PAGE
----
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LPI Linux Essentials Exam 010-160 - Topic 5.1 - Switching or Running Commands as Other Users

A key aspect of system administration and management involves the ability to switch user contexts and execute commands with different user permissions. This capability is fundamental for maintaining system security, performing administrative tasks, and managing user access to resources. The mechanisms to switch users or run commands as other users in Linux are achieved primarily through two commands: su and sudo.

The su command, short for "substitute user" or "switch user", allows you to switch to another user account within your terminal session. By using this command, you can operate as if you were logged in as that user, with all the permissions and limitations of the target user account. There are nuances in using su, such as the difference between executing su and su - (or su -l), which impacts the environment variables and the shell behavior that you inherit in the switched user context.

On the other hand, sudo, which stands for "superuser do", is a powerful utility that allows a permitted user to execute a command as another user, as specified by the security policy. The most common use of sudo is to run commands with root privileges, which are necessary for performing various system-level tasks. sudo provides fine-grained control over user permissions, and it is configured through the /etc/sudoers file and the /etc/sudoers.d directory. Understanding how to use sudo effectively, including how to run individual commands or switch to a root shell using sudo -i, is essential for efficient and secure system management.

This guide will delve into the details of these commands, explaining their usage, differences, and configurations. By understanding these tools, you'll gain the ability to manage your Linux system more effectively, ensuring that tasks are performed securely and efficiently under the appropriate user permissions.

su Command

The su command in Linux is used to switch the current user context to another user within a terminal session. It's a fundamental tool for accessing different user accounts, including the root account, from the command line.

To use su, you simply type su followed by the username of the account you want to switch to. For example, su username will prompt you for the password of the specified user, and upon successful authentication, you will be switched to that user's shell.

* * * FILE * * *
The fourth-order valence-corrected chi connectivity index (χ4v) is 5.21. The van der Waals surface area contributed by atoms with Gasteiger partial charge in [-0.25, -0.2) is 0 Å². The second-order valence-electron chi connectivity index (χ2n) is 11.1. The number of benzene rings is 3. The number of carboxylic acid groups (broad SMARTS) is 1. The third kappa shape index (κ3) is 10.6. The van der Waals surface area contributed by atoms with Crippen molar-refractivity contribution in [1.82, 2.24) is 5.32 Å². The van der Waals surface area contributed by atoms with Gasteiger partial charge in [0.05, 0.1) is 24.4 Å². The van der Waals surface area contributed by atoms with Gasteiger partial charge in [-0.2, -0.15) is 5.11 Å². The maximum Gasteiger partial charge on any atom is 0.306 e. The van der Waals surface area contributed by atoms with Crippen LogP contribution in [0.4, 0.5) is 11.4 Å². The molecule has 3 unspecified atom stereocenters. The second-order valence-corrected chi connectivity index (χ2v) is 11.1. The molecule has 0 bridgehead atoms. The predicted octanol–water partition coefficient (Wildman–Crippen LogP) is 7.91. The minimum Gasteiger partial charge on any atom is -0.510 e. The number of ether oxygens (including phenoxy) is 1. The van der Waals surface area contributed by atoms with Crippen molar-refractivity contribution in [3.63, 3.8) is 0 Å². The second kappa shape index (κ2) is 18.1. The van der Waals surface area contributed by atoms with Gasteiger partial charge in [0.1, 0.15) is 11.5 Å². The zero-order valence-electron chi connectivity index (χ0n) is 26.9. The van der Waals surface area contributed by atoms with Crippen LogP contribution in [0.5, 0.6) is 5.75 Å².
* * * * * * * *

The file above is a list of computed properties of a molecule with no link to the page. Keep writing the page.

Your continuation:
A distinction in the usage of su lies between su and su - (also expressed as su -l). This difference revolves around the environment variables and the shell experience you inherit when you switch the user.

When you execute su username, you switch to the specified user, but you retain the environment variables from your original user. This means that aspects like the home directory, the shell type, and the PATH variable remain as they were in your original session, which might not correspond to the typical environment of the user you switched to. This can lead to unexpected behaviors, especially when running scripts or applications that depend on user-specific environment settings.

Using su - username (or su -l username) initiates a login shell. This means it simulates a full login as that user, almost as if you logged into the system as that user from the start. In this mode, all the environment variables are set as per the target user’s login configuration. This includes the home directory, the shell preferences, and the PATH variable. This mode is often used when you need to perform tasks that require the exact environment of the target user, especially for administrative or troubleshooting tasks.

One of the common uses of su is to switch to the root user. By simply executing su or su - without a username, you switch to the root user. Switching to the root user is a sensitive operation, as it gives you complete control over the system, and hence it should be done with caution.

In summary, understanding the subtle differences between su and su - is important for effective system administration. It ensures that you operate under the correct user environment, which is crucial for maintaining system security and proper execution of commands.

sudo Command

The sudo command in Linux is an incredibly versatile tool for managing system permissions. It allows users to run commands with the security privileges of another user, typically the root user. This command is crucial for system administration, providing a secure way of granting administrative permissions without sharing root passwords.

The most straightforward use of sudo is to prefix a command that requires elevated privileges with sudo. For example, sudo apt-get update will run the apt-get update command with root privileges. By default, sudo executes commands as the root user. However, you can specify a different user by using the -u option, like sudo -u username command.